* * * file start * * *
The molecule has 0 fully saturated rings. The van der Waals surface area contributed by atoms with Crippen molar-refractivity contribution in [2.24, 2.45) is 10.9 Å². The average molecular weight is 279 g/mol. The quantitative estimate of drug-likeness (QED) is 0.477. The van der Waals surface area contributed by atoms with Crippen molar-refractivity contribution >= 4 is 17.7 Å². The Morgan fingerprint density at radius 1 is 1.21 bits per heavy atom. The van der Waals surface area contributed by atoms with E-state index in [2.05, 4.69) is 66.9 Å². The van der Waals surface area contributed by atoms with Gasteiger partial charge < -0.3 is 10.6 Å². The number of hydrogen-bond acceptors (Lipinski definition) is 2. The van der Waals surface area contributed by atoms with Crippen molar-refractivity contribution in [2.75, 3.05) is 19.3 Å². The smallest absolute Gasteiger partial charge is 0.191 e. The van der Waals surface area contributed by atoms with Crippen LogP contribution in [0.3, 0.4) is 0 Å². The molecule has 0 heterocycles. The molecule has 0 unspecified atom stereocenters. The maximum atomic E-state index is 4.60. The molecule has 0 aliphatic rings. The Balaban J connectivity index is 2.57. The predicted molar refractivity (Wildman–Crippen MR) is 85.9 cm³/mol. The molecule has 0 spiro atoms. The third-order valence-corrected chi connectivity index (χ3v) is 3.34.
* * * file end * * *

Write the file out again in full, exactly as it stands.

The molecule has 0 fully saturated rings. The van der Waals surface area contributed by atoms with Crippen molar-refractivity contribution in [2.24, 2.45) is 10.9 Å². The average molecular weight is 279 g/mol. The quantitative estimate of drug-likeness (QED) is 0.477. The van der Waals surface area contributed by atoms with Crippen molar-refractivity contribution >= 4 is 17.7 Å². The Morgan fingerprint density at radius 1 is 1.21 bits per heavy atom. The van der Waals surface area contributed by atoms with E-state index in [2.05, 4.69) is 66.9 Å². The van der Waals surface area contributed by atoms with Gasteiger partial charge < -0.3 is 10.6 Å². The number of hydrogen-bond acceptors (Lipinski definition) is 2. The van der Waals surface area contributed by atoms with Crippen molar-refractivity contribution in [2.75, 3.05) is 19.3 Å². The smallest absolute Gasteiger partial charge is 0.191 e. The van der Waals surface area contributed by atoms with Crippen LogP contribution in [0.3, 0.4) is 0 Å². The molecule has 0 heterocycles. The molecule has 0 unspecified atom stereocenters. The maximum atomic E-state index is 4.60. The molecule has 0 aliphatic rings. The Balaban J connectivity index is 2.57. The predicted molar refractivity (Wildman–Crippen MR) is 85.9 cm³/mol. The molecule has 0 spiro atoms. The third-order valence-corrected chi connectivity index (χ3v) is 3.34.